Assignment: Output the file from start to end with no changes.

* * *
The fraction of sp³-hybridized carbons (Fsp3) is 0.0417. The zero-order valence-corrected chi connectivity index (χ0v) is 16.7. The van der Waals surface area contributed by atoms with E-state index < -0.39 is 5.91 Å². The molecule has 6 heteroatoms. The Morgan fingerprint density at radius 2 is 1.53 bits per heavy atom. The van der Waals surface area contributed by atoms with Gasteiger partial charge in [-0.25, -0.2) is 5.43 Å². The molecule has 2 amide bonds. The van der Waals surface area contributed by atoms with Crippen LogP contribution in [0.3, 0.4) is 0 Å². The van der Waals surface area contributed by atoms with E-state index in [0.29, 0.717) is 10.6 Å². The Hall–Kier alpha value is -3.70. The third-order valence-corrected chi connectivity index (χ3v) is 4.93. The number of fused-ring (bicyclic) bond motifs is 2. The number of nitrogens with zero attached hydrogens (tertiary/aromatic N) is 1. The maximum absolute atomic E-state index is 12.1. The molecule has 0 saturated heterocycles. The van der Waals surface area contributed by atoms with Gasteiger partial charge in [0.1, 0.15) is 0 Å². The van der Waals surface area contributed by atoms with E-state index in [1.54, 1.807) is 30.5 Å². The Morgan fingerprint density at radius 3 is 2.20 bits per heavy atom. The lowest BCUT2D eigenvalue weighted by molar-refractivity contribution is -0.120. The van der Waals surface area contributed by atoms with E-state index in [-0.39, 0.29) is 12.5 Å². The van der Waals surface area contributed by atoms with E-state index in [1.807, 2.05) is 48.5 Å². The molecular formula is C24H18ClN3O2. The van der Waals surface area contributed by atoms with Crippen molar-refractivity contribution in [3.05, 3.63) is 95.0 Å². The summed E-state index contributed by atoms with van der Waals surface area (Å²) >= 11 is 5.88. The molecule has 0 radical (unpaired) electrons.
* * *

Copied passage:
The fraction of sp³-hybridized carbons (Fsp3) is 0.0417. The zero-order valence-corrected chi connectivity index (χ0v) is 16.7. The van der Waals surface area contributed by atoms with E-state index < -0.39 is 5.91 Å². The molecule has 6 heteroatoms. The Morgan fingerprint density at radius 2 is 1.53 bits per heavy atom. The van der Waals surface area contributed by atoms with Gasteiger partial charge in [-0.25, -0.2) is 5.43 Å². The molecule has 2 amide bonds. The van der Waals surface area contributed by atoms with Crippen LogP contribution in [0.3, 0.4) is 0 Å². The van der Waals surface area contributed by atoms with E-state index in [0.29, 0.717) is 10.6 Å². The Hall–Kier alpha value is -3.70. The third-order valence-corrected chi connectivity index (χ3v) is 4.93. The number of fused-ring (bicyclic) bond motifs is 2. The number of nitrogens with zero attached hydrogens (tertiary/aromatic N) is 1. The maximum absolute atomic E-state index is 12.1. The molecule has 0 saturated heterocycles. The van der Waals surface area contributed by atoms with Gasteiger partial charge in [0.1, 0.15) is 0 Å². The van der Waals surface area contributed by atoms with E-state index in [1.54, 1.807) is 30.5 Å². The Morgan fingerprint density at radius 3 is 2.20 bits per heavy atom. The lowest BCUT2D eigenvalue weighted by molar-refractivity contribution is -0.120. The van der Waals surface area contributed by atoms with E-state index in [-0.39, 0.29) is 12.5 Å². The van der Waals surface area contributed by atoms with E-state index in [1.807, 2.05) is 48.5 Å². The molecular formula is C24H18ClN3O2. The van der Waals surface area contributed by atoms with Crippen molar-refractivity contribution in [3.05, 3.63) is 95.0 Å². The summed E-state index contributed by atoms with van der Waals surface area (Å²) >= 11 is 5.88. The molecule has 0 radical (unpaired) electrons.